The S&P 500 has approached similar peaks to those reached in 2000 and 2007. In each prior case, a sharp declined followed. On both prior occasions, the corrections came after parabolic rises in the market. That same parabolic effect has not been so evident on this past rise which may suggest another surge is possible. Certainly, analysts who pay attention to the put/call ratio believe the current figures are suggestive of a market bottom.
But the last two times bubbles were sector specific, in technology and real estate. Now we have the Russians slashing their purchases of US bonds, and the Federal Reserve forced to monetize debt. An imminent default in Greece is widely speculated upon. A contagion to the rest of Europe is at risk and sovereignty itself is in question: Jean-Claude Trichet proposed a European finance ministry with veto power over economic decisions of nation states. The very lifeblood of the euro itself has been called into question.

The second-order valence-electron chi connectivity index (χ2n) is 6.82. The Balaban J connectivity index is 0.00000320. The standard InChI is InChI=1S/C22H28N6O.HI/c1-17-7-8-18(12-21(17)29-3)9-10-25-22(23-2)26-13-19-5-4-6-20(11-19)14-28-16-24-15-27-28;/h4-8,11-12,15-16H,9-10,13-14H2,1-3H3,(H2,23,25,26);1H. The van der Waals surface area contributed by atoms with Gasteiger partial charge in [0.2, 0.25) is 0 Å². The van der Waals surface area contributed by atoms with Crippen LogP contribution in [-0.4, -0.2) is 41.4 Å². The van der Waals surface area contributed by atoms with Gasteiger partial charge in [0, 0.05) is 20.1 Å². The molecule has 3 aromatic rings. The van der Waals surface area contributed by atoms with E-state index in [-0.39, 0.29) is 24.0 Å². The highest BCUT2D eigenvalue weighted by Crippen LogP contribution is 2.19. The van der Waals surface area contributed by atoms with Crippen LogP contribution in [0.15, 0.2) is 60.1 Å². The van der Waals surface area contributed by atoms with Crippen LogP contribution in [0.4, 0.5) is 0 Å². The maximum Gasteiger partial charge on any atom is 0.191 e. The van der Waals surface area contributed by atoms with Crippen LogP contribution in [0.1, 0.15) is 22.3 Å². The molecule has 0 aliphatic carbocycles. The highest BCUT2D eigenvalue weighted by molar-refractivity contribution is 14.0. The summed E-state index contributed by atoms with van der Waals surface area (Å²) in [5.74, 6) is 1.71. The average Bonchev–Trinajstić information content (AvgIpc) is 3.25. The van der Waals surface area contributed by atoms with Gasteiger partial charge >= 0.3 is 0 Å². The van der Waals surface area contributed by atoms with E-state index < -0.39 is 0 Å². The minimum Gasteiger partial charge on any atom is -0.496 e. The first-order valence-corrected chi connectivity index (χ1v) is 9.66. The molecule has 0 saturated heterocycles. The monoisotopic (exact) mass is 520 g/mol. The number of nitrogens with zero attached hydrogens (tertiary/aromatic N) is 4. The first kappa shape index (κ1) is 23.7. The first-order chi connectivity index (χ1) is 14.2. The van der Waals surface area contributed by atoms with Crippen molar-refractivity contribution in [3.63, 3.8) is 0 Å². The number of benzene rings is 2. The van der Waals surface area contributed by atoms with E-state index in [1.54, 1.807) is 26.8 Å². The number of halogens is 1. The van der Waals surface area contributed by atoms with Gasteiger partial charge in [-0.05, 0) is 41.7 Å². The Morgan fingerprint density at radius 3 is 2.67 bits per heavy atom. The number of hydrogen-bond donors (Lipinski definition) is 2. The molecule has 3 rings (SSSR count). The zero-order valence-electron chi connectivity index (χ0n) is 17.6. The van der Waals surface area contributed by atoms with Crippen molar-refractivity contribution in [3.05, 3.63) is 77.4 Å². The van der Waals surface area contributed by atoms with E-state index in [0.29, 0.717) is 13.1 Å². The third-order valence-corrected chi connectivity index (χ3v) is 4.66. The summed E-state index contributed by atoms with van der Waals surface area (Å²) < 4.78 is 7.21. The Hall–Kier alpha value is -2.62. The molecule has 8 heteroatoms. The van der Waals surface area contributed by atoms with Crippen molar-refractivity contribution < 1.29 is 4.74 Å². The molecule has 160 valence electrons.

As Buffett has stated, very powerful interests stand to gain from the euro remaining in effect. So a short-term break-up is unlikely even if its long-term future is in question. Irrespective of the currency considerations in Europe and the US, retail investors need only look to history to realize that reward to risk ratios on monthly basis are now unfavorable.
To mitigate risk, investors should look to their individual positions and analyze how those positions have performed when corrections do occur. For example, in the stock market declines of 2000 and 2008, Dow Chemical and Alcoa were virtually annihilated. In contrast, Colgate and Johnson & Johnson performed comparatively well and have continued to soar higher.
Analyze why this is the case and you will discover the key to successful long-term investing. Think about what people need every day whether the market is rising or falling. In spite of the fragility of currencies, business has always continued throughout the ages. And the businesses that focus on the needs of people that must be met every day prosper over time, particularly when they have an existing foothold or competitive edge.
Sometimes it’s helpful to escape from the day to day movement and think long-term, otherwise the day-to-day fluctuations can narrow focus to the exclusion of real market and portfolio risks.
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